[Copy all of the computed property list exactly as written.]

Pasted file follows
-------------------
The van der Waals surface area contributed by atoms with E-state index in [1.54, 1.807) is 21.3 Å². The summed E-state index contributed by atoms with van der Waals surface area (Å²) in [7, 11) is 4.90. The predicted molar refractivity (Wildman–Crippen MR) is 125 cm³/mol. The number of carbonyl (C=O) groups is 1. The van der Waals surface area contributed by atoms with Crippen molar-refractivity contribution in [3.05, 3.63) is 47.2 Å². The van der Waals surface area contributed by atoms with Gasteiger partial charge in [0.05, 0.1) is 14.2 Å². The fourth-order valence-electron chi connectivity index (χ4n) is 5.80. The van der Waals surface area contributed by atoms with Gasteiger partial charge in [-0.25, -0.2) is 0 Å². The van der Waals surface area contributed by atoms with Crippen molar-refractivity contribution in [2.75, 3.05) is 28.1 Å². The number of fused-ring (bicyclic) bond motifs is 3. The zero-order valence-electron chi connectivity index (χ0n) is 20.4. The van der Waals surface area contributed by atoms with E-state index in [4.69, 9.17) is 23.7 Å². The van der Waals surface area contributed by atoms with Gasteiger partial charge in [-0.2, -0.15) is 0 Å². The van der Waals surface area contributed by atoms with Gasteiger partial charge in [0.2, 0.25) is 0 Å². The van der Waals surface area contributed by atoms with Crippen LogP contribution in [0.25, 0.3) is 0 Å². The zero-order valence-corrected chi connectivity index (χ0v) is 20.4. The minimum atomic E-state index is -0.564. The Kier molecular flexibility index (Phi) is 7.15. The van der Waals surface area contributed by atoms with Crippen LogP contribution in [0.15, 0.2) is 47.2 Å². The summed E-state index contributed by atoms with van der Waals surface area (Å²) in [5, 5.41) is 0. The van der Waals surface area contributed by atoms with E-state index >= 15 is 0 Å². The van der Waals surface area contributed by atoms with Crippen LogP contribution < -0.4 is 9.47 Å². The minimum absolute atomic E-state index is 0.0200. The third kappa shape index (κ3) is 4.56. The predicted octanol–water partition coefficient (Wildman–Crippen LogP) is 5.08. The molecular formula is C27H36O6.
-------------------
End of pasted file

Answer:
The van der Waals surface area contributed by atoms with E-state index in [1.54, 1.807) is 21.3 Å². The summed E-state index contributed by atoms with van der Waals surface area (Å²) in [7, 11) is 4.90. The predicted molar refractivity (Wildman–Crippen MR) is 125 cm³/mol. The number of carbonyl (C=O) groups is 1. The van der Waals surface area contributed by atoms with Crippen molar-refractivity contribution in [3.05, 3.63) is 47.2 Å². The van der Waals surface area contributed by atoms with Gasteiger partial charge in [0.05, 0.1) is 14.2 Å². The fourth-order valence-electron chi connectivity index (χ4n) is 5.80. The van der Waals surface area contributed by atoms with Gasteiger partial charge in [-0.25, -0.2) is 0 Å². The van der Waals surface area contributed by atoms with Crippen molar-refractivity contribution in [2.75, 3.05) is 28.1 Å². The number of fused-ring (bicyclic) bond motifs is 3. The zero-order valence-electron chi connectivity index (χ0n) is 20.4. The van der Waals surface area contributed by atoms with E-state index in [4.69, 9.17) is 23.7 Å². The van der Waals surface area contributed by atoms with Gasteiger partial charge in [-0.2, -0.15) is 0 Å². The van der Waals surface area contributed by atoms with Gasteiger partial charge in [0.2, 0.25) is 0 Å². The van der Waals surface area contributed by atoms with Crippen LogP contribution in [0.25, 0.3) is 0 Å². The zero-order valence-corrected chi connectivity index (χ0v) is 20.4. The minimum atomic E-state index is -0.564. The Kier molecular flexibility index (Phi) is 7.15. The van der Waals surface area contributed by atoms with Crippen LogP contribution in [0.15, 0.2) is 47.2 Å². The summed E-state index contributed by atoms with van der Waals surface area (Å²) in [5, 5.41) is 0. The van der Waals surface area contributed by atoms with E-state index >= 15 is 0 Å². The van der Waals surface area contributed by atoms with Crippen LogP contribution < -0.4 is 9.47 Å². The minimum absolute atomic E-state index is 0.0200. The third kappa shape index (κ3) is 4.56. The predicted octanol–water partition coefficient (Wildman–Crippen LogP) is 5.08. The molecular formula is C27H36O6.